“Small private colleges, particularly those that do not enjoy an elite status, face serious financial threats,” Nietzel wrote in an email to Elon News Network. “They depend on tuition and room and board fees, and students are going to be reluctant to make a commitment to those schools unless they are reassured that a normal, in-person residential college experience will be available.”

The university did increase tuition for the 2020-2021 academic year by $1,806 for full-time residential students, a 3.7% increase from the 2019-2020 academic year. Volety said there could be an increase in tuition for next year as well, proportioned to the increase in cost of living. By comparison, inflation as measured by the consumer price index increased in the South from 2019 to 2020 by .96%, according to the Bureau of Labor Statistics. 

However, increasing tuition would be counterproductive to the university’s stated commitment to diversity, equity and inclusion, according to Asha Banerjee, a policy analyst for the Center for Law and Social Policy, which studies issues related to racial and economic justice. By increasing tuition, universities close themselves off to historically marginalized populations, Banerjee said. One of Elon’s stated goals for diversity, equity and inclusion efforts debuted in the fall was to increase minority student enrollment.

“Universities need to find this money from somewhere, but squeezing it out of the very people who they are entrusted to care for and provide an education and a home for should not be the solution,” Banerjee said.

Patrick Murphy, director of financial aid, said raising tuition would also increase the amount of financial aid students need. Despite the pandemic’s financial impact, the university’s financial aid budget did not increase for the 2020-2021 academic year. Financial aid, which comes from interest on the university endowment fund and tuition, does not fluctuate based on the amount of need in a given year. Murphy said one of the biggest challenges the Office of Financial Aid faced this semester was not being able to increase financial aid for students whose financial situations changed.

“We’ve got a finite amount of money that’s assigned to us out of the overall budget of the university for financial aid, and we don’t have the capability of just increasing students financial aid packages,” Murphy said. “It’s tough on us because we have a lot of people thinking that we’re going to be able to solve all of the issues that have been brought about by the pandemic, but we don’t have the money to do that.”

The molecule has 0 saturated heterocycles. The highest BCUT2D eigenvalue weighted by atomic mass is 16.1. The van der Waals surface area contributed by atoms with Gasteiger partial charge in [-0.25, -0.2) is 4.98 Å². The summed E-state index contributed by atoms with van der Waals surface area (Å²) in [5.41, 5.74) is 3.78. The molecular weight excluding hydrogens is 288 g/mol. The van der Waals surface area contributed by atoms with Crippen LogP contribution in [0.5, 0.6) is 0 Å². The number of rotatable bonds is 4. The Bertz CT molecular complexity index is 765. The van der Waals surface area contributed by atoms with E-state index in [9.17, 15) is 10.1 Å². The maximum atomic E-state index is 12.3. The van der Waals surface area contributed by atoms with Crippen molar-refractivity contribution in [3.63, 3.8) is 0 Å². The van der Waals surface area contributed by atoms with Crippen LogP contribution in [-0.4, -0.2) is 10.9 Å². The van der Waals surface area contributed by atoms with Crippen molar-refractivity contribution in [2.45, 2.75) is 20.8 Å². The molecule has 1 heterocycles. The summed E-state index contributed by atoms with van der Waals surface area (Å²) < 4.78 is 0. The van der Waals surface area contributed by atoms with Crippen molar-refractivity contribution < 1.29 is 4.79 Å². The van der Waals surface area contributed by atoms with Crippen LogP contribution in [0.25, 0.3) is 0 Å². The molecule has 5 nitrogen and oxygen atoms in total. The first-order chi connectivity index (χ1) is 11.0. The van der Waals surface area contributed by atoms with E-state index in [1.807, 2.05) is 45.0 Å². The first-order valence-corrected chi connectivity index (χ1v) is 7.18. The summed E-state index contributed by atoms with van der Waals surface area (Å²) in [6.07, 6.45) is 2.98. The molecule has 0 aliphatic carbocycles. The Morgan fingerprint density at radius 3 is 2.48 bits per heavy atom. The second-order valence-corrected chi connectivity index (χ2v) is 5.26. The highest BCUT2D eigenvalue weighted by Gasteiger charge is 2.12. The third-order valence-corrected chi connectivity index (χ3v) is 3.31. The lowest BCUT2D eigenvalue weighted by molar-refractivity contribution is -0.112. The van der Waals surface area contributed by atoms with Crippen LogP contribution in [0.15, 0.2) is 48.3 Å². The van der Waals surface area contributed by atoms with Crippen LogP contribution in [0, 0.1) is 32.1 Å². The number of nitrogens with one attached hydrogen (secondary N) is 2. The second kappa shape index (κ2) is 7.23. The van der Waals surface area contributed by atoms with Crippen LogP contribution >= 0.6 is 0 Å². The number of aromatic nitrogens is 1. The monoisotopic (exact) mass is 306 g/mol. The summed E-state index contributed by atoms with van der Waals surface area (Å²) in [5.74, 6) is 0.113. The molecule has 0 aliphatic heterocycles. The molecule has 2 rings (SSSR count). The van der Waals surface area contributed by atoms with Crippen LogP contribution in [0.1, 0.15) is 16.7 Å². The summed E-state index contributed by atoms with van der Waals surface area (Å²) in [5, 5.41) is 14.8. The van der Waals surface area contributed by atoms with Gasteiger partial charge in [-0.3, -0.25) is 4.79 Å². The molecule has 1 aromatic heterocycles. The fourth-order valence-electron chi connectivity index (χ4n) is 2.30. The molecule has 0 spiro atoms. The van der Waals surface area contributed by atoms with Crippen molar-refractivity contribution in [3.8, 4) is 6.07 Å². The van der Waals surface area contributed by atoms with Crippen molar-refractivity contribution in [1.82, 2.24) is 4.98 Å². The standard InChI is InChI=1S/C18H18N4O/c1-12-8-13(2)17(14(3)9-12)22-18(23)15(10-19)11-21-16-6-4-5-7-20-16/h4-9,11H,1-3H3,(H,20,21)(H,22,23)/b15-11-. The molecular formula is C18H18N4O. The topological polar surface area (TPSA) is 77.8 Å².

Murphy said because the Free Application for Federal Student Aid for the current year accounts for a family or individual’s financial situation from the previous year, the financial aid office will not face as many new challenges next year, but could during the following academic year, 2022-2023.

“In two years is what I’m more concerned about, because the FAFSA for the 2022 year is going to be based on everyone’s income for 2020,” Murphy said. “Schools around the country are not going to have the capability of just suddenly increasing everyone’s financial aid to match what the FAFSA is saying.”

When the university tightened the budget, departments across campus had to find ways to trim their own expenses. But for the Office of Student Involvement, the budget did not change — instead, student involvement spent its money differently. Activities on campus like Late Night Elon and weekend activities are funded by a portion of the student activity fee, a set amount of money all full-time undergraduate students pay each semester. For the 2020-2021 academic year, students paid $146 each semester. Student involvement fees, much like tuition rates, are set by the Board of Trustees. 

“We know that the social connection that students really enjoy and part of what makes Elon such a special place are those relationships,” said Janis Baughman, director of student involvement. “I’m hopeful that we’ll be able to continue that and there won’t be a budgetary impact that limits our ability to offer that for students.”